Canberra United coach Heather Garriock would still be playing if the Matildas current maternity policy was in place five years ago.
Garriock's Australian career came to an end when former national coach Hesterine de Reus failed to accommodate the 130-game veteran after the birth of her first child.
Reus was later sacked following a sensational player revolt but the damage had been done and Garriock never played for the Matildas again.
Fast forward five years and on the eve of her first W-League season as a coach, Garriock is pregnant again, but this time the response from her employer could not have been any different.
The 34-year-old doubles as the Matildas assistant coach and admits she was nervous telling her bosses last week that she was three months pregnant with her third child.
"I shouldn't have been nervous because the way they reacted was exactly the way you would expect in this day and age," Garriock said.
"There was genuine happiness from Phil [Capital Football boss Phil Brown] and Staj [Matildas coach Alen Stajcic] and they threw their support behind me.
"Most females have to go through the anxiety of telling their bosses but I'm so grateful to be at Canberra United because it wouldn't be that smooth in other places.
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"I'm going to have to forego my role with the Matildas because we've got Asian Cup qualifiers in April and that's when the baby is due.
"So there are sacrifices but it's a choice that me and my family have made and it's an important choice because family is always first."
Heather Garriock at home with her daughters, Noa, 3, and Kaizen, 5. Photo: Rohan Thomson
Garriock concedes the way her playing career ended left a bitter taste in her mouth and has vowed as a coach to support any player in the same situation.
"Hesterine found it very difficult to understand that being a mother and professional footballer could align, it wasn't something she could grasp and made it really difficult to do both," Garriock said.
"My last tour with the Matildas was to America where I took my 10-month-old daughter and there were so many rules and regulations.
"The treatment and non-support was something that nobody should have to endure, especially someone representing their country while trying give their best as a mother.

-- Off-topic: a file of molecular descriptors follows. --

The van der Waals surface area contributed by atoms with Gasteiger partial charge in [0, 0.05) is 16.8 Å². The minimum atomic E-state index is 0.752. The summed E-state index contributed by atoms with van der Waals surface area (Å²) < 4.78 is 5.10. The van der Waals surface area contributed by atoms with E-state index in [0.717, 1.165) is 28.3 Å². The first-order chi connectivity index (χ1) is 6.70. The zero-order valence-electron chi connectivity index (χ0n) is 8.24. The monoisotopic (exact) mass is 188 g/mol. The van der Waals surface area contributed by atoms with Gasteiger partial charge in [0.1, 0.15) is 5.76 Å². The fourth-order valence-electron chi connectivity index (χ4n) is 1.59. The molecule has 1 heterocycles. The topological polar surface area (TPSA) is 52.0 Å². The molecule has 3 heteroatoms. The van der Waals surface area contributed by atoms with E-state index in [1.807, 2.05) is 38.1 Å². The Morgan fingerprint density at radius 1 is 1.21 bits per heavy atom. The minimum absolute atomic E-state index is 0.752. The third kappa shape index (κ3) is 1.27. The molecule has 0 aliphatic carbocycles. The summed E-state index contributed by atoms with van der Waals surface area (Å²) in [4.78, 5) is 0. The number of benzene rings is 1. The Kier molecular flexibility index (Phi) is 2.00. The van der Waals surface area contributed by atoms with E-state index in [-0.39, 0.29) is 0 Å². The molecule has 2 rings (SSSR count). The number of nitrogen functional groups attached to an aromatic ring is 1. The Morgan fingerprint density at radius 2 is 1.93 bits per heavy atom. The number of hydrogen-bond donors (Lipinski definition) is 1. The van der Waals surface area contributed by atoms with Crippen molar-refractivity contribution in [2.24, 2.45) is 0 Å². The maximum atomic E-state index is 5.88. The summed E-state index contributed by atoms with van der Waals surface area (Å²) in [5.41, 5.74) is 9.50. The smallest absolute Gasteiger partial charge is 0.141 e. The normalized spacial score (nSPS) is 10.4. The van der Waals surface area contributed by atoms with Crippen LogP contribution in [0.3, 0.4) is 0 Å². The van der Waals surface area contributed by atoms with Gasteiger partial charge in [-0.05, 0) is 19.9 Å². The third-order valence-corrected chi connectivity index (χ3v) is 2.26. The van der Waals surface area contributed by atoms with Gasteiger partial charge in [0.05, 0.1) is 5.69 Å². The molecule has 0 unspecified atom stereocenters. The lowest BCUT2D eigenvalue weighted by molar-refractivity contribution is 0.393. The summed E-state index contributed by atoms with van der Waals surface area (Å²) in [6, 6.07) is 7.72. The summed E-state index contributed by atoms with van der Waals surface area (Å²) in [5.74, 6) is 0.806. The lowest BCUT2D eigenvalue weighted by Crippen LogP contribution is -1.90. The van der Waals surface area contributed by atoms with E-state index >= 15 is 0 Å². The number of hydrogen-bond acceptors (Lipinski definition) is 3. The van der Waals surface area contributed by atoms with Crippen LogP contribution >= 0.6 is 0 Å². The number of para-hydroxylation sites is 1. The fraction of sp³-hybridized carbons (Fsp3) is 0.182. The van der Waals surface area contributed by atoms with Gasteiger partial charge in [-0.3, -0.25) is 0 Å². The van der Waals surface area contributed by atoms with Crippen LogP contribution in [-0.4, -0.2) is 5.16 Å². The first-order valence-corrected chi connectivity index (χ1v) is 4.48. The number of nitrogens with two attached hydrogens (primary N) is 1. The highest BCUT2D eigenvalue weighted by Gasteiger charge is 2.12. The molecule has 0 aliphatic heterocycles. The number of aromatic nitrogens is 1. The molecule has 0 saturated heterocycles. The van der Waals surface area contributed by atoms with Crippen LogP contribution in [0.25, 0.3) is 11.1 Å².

"I was 29 at the time and at the peak of my career, I definitely didn't fulfil my potential and I do wish I still was playing.
"But in the end it was my choice to turn to coaching because I felt that was the career that would be closest to the feeling of being an international player."
W-League players secured a landmark wage deal this season which included a new maternity policy, with airfares and hotels funded for players travelling with children three and under.
Garriock arrived in the capital from Sydney University where she coached until she was 38 weeks pregnant and if United make the grand final will be on the sideline at 34 weeks.
"I'm a professional in what I do and the only difference will is my stomach is going to be bigger," Garriock said.
"When you have the baby you are focused on the baby, but most ambitious women still want to have that outlet and mental stimulation of juggling the two.
"As a player, football was my life my number one priority but then I gave birth and realised there's more to life than just football.
"I'm still very passionate about it but I think I can now have the best of both worlds."
Garriock said support for women has "come along massively" since her playing days but wants to see the same backing for coaches.
"Being a pioneer in the sporting world is something that I did as a player with getting contracts introduced and to do that from a coaching sense would be amazing," Garriock said.
"Because I wouldn't be able to do what I do without the support of my husband, especially with the lack of remuneration in women's coaching, I always joke that he supports my hobby.
"Let's hope coaching gets to where playing is at and I can be a pioneer for females who want to be ambitious in sport and a mother and not be scared they have to forego one or the other."